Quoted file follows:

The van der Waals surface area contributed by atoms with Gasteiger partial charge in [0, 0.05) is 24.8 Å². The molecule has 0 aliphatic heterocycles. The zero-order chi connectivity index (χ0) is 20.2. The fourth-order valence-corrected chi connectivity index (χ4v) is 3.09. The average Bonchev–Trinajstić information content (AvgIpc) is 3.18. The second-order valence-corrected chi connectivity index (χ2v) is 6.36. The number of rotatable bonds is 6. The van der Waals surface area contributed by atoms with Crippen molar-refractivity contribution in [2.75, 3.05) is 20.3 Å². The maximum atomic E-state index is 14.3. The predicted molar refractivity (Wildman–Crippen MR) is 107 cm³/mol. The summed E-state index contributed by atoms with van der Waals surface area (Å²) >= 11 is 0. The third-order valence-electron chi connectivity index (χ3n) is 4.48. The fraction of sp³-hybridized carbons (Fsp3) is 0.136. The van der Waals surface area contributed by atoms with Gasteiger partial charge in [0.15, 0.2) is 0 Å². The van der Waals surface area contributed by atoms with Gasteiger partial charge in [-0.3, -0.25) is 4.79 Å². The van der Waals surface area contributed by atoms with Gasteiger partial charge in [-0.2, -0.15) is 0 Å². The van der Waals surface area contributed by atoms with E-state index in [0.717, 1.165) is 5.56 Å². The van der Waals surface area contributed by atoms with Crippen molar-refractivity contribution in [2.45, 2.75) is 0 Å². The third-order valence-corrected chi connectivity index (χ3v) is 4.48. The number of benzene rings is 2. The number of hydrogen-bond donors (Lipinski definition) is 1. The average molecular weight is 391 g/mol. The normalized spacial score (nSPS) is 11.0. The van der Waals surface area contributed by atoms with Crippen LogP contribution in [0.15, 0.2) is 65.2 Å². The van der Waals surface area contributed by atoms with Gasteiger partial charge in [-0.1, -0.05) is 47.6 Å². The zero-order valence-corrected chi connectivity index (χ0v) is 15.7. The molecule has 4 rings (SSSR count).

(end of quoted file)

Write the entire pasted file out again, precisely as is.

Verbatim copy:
The van der Waals surface area contributed by atoms with Gasteiger partial charge in [0, 0.05) is 24.8 Å². The molecule has 0 aliphatic heterocycles. The zero-order chi connectivity index (χ0) is 20.2. The fourth-order valence-corrected chi connectivity index (χ4v) is 3.09. The average Bonchev–Trinajstić information content (AvgIpc) is 3.18. The second-order valence-corrected chi connectivity index (χ2v) is 6.36. The number of rotatable bonds is 6. The van der Waals surface area contributed by atoms with Crippen molar-refractivity contribution in [2.75, 3.05) is 20.3 Å². The maximum atomic E-state index is 14.3. The predicted molar refractivity (Wildman–Crippen MR) is 107 cm³/mol. The summed E-state index contributed by atoms with van der Waals surface area (Å²) >= 11 is 0. The third-order valence-electron chi connectivity index (χ3n) is 4.48. The fraction of sp³-hybridized carbons (Fsp3) is 0.136. The van der Waals surface area contributed by atoms with Gasteiger partial charge in [0.15, 0.2) is 0 Å². The van der Waals surface area contributed by atoms with Gasteiger partial charge in [-0.3, -0.25) is 4.79 Å². The van der Waals surface area contributed by atoms with Gasteiger partial charge in [-0.2, -0.15) is 0 Å². The van der Waals surface area contributed by atoms with E-state index in [0.717, 1.165) is 5.56 Å². The van der Waals surface area contributed by atoms with Crippen molar-refractivity contribution in [2.45, 2.75) is 0 Å². The third-order valence-corrected chi connectivity index (χ3v) is 4.48. The number of benzene rings is 2. The number of hydrogen-bond donors (Lipinski definition) is 1. The average molecular weight is 391 g/mol. The normalized spacial score (nSPS) is 11.0. The van der Waals surface area contributed by atoms with Crippen LogP contribution in [0.15, 0.2) is 65.2 Å². The van der Waals surface area contributed by atoms with Gasteiger partial charge in [-0.1, -0.05) is 47.6 Å². The zero-order valence-corrected chi connectivity index (χ0v) is 15.7. The molecule has 4 rings (SSSR count).